Both sources deal directly with how queerness should be discussed. All Joking Aside lays a framework for how stand-up throughout history has covered topics of identity. From satire, to “charged humor,” to bigoted belittling, to personalized storytelling, the book details the various methods by which identity can be covered. The Trouble with Normal argues how queerness specifically should be talked about. He argues that shame should not be ignored, but owned. Shame is often used as a punchline in stand-up comedy. Although All Joking Aside does not directly mentioned shame, politics of normalcy are confronted in many of the comedians exemplified in All Joking Aside (though specifically in a chapter discussing Hari Kondabolu comedy critiquing racial inequality in the United States). From both of these sources, it seems that comedy about shame (whether the jokes are meant to cause shame, hide shame, confront shame, etc) is a key feature in debates about queer comedy.

All Joking Aside argues that humor is a tool for social justice, but I want to focus more on why social justice is a tool for humor. In the same way that The Trouble with Normal criticizes certain topics (i.e. gay marriage) as regressive or unhelpful for queer movements, I want to study more about what aspects of queerness make stand-up funny, or how comedians use their queerness for humor. Instead of talking about how social justice is served by a humorous telling, I want to base my arguments in why my primary texts are funny. While texts such as All Joking Aside provide a history of “charged humor” and give excellent examples of comedians who have used social justice in their work, I want to read more about comedy theory in general. Then I’ll be able to incorporate the close analysis from queer studies texts like The Trouble with Normal, and write more effectively about how one discipline (queer studies) serves another (comedy).


Works Cited

Krefting, Rebecca. All Joking Aside : American Humor and Its Discontents. Johns Hopkins University Press, 2014.

Warner, Michael. The Trouble with Normal : Sex, Politics, and the Ethics of Queer Life Cambridge, MA : Harvard University Press, 2000., 2000.

Olanna, Miss Adeyebo, and Projected Insecurities

The relationship between Olanna and Miss Adeyebo illuminates Olanna’s trouble balancing different aspects of her own identity. Throughout the novel, descriptions of Olanna indicate her concerns about fitting into Igbo society; she fears seeming uncomfortable, or unnatural around her family in Nigeria. At the same time, she does not feel natural in the University environment among Odenigbo’s friends either. Her insecurities are highlighted specifically in her descriptions of Miss Adebayo, and therefore their relationship is stunted, at least in part by Olanna’s private issues.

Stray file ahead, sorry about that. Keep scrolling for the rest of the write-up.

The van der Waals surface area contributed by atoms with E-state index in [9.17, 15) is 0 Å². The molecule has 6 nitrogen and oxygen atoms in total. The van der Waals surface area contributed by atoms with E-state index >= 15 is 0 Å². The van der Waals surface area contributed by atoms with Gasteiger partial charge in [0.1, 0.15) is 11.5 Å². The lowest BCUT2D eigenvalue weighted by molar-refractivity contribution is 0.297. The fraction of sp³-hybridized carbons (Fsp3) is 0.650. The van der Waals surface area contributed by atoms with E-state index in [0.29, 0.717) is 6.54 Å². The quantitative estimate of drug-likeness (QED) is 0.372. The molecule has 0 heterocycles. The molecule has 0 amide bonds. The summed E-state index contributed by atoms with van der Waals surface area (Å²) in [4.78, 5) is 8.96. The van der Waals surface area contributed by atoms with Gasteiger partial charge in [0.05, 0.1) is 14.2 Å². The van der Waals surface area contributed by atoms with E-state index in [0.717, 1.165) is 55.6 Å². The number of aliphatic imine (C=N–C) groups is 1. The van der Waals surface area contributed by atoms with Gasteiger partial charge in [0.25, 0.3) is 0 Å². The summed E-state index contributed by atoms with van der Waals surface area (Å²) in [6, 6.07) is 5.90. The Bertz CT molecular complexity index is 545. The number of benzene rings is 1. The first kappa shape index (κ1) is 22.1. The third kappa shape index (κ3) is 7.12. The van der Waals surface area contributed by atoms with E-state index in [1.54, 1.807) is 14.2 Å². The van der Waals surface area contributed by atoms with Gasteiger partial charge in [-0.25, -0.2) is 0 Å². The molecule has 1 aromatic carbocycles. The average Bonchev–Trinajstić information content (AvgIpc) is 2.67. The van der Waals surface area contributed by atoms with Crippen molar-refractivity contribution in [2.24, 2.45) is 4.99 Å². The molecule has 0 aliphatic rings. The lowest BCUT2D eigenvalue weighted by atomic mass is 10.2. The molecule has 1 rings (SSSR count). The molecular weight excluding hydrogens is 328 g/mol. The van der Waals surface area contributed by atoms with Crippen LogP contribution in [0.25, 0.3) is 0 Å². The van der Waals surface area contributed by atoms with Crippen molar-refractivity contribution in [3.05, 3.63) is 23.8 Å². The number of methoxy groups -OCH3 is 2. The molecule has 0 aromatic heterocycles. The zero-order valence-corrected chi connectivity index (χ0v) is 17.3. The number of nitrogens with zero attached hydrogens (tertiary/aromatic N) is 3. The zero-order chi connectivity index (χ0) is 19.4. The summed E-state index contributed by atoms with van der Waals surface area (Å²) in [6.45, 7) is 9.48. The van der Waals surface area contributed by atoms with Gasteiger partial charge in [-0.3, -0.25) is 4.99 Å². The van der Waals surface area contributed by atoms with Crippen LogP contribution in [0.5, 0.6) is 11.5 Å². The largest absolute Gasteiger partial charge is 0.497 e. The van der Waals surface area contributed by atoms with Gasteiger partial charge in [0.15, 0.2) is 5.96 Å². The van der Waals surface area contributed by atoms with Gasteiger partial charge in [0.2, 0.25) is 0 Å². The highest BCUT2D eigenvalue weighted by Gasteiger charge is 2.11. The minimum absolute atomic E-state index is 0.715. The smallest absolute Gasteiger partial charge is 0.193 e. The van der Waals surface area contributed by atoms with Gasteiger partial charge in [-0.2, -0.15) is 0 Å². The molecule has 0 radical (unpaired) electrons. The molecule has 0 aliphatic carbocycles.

One section of the novel begins with a description of Olanna’s first evening drinking wine and discussing politics with Odenigbo’s friends. Miss Adebayo greets Olanna with the exclamation, “He did not tell us that you were illogically pretty,” then adds “and what a proper English accent” (61). The narrator then explains that (according to Olanna) Miss Adebayo made these statements “with a pitying smile, before turning back to the radiogram” (61). After this specific scene, in which the characters debate philosophy and WWII and the Eichmann trial, Olanna’s narrative shifts into an overview of her developing relationships with Odenigbo’s friends. While she has short comments to make about Dr. Patel and Okeoma, a majority of her thoughts have turned to Miss Adebayo. Olanna explains, “It would have been easier if Miss Adebayo showed jealousy, but it was as if Miss Adebayo thought her to be unworthy of competition, with her unintellectual ways and her too-pretty face and her mimicking-the-oppressor English accent” (64). Olanna believes that Miss Adebayo does not respect her opinions, which makes her doubt the validity of her own opinions: “[Olanna] suspected that there was a glaze of unoriginality to all her ideas” (64). Near the end of the scene, Olanna’s mind races with assumptions: “Perhaps Miss Adebayo could tell, from her face, that she was afraid of things, that she was unsure, that she was not one of those people with no patience for self-doubt” (65). A passage that begins as an explanation of Olanna’s specific relationships with others delves into her own insecurities about herself.